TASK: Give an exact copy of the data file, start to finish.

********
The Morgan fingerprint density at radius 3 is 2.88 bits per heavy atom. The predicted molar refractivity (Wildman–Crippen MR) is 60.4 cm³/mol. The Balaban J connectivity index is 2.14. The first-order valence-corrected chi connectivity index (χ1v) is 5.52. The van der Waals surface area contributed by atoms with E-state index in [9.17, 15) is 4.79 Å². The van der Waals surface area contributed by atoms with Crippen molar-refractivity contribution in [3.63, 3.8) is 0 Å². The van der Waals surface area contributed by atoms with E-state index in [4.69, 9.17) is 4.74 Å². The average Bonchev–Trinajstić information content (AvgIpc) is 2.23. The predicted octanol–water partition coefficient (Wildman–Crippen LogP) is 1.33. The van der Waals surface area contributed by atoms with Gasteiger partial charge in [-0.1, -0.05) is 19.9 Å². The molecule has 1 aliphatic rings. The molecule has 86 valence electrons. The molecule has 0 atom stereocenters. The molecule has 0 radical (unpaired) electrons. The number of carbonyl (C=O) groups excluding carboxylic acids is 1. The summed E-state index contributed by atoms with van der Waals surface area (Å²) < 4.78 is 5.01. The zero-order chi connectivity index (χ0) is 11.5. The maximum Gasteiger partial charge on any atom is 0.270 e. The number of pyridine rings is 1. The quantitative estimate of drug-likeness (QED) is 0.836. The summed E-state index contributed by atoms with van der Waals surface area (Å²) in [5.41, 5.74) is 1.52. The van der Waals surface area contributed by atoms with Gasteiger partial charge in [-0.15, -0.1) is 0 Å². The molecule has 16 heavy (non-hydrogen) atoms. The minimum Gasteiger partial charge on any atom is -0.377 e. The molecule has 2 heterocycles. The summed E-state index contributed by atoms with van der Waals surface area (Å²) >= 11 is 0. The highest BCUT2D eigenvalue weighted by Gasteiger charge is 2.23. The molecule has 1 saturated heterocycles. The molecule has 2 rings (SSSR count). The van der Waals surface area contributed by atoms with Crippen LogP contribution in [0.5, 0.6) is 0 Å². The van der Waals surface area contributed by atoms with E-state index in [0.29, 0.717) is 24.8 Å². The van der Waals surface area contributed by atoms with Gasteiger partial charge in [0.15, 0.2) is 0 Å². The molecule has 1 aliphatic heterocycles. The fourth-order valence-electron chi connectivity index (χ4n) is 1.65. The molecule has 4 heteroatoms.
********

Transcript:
The Morgan fingerprint density at radius 3 is 2.88 bits per heavy atom. The predicted molar refractivity (Wildman–Crippen MR) is 60.4 cm³/mol. The Balaban J connectivity index is 2.14. The first-order valence-corrected chi connectivity index (χ1v) is 5.52. The van der Waals surface area contributed by atoms with E-state index in [9.17, 15) is 4.79 Å². The van der Waals surface area contributed by atoms with Crippen molar-refractivity contribution in [3.63, 3.8) is 0 Å². The van der Waals surface area contributed by atoms with E-state index in [4.69, 9.17) is 4.74 Å². The average Bonchev–Trinajstić information content (AvgIpc) is 2.23. The predicted octanol–water partition coefficient (Wildman–Crippen LogP) is 1.33. The van der Waals surface area contributed by atoms with Gasteiger partial charge in [-0.1, -0.05) is 19.9 Å². The molecule has 1 aliphatic rings. The molecule has 86 valence electrons. The molecule has 0 atom stereocenters. The molecule has 0 radical (unpaired) electrons. The number of carbonyl (C=O) groups excluding carboxylic acids is 1. The summed E-state index contributed by atoms with van der Waals surface area (Å²) < 4.78 is 5.01. The zero-order chi connectivity index (χ0) is 11.5. The maximum Gasteiger partial charge on any atom is 0.270 e. The number of pyridine rings is 1. The quantitative estimate of drug-likeness (QED) is 0.836. The summed E-state index contributed by atoms with van der Waals surface area (Å²) in [5.41, 5.74) is 1.52. The van der Waals surface area contributed by atoms with Gasteiger partial charge in [-0.15, -0.1) is 0 Å². The molecule has 16 heavy (non-hydrogen) atoms. The minimum Gasteiger partial charge on any atom is -0.377 e. The molecule has 2 heterocycles. The summed E-state index contributed by atoms with van der Waals surface area (Å²) >= 11 is 0. The highest BCUT2D eigenvalue weighted by Gasteiger charge is 2.23. The molecule has 1 saturated heterocycles. The molecule has 2 rings (SSSR count). The van der Waals surface area contributed by atoms with Crippen LogP contribution in [0.5, 0.6) is 0 Å². The van der Waals surface area contributed by atoms with E-state index in [0.29, 0.717) is 24.8 Å². The van der Waals surface area contributed by atoms with Gasteiger partial charge in [0.15, 0.2) is 0 Å². The molecule has 1 aliphatic heterocycles. The fourth-order valence-electron chi connectivity index (χ4n) is 1.65. The molecule has 4 heteroatoms.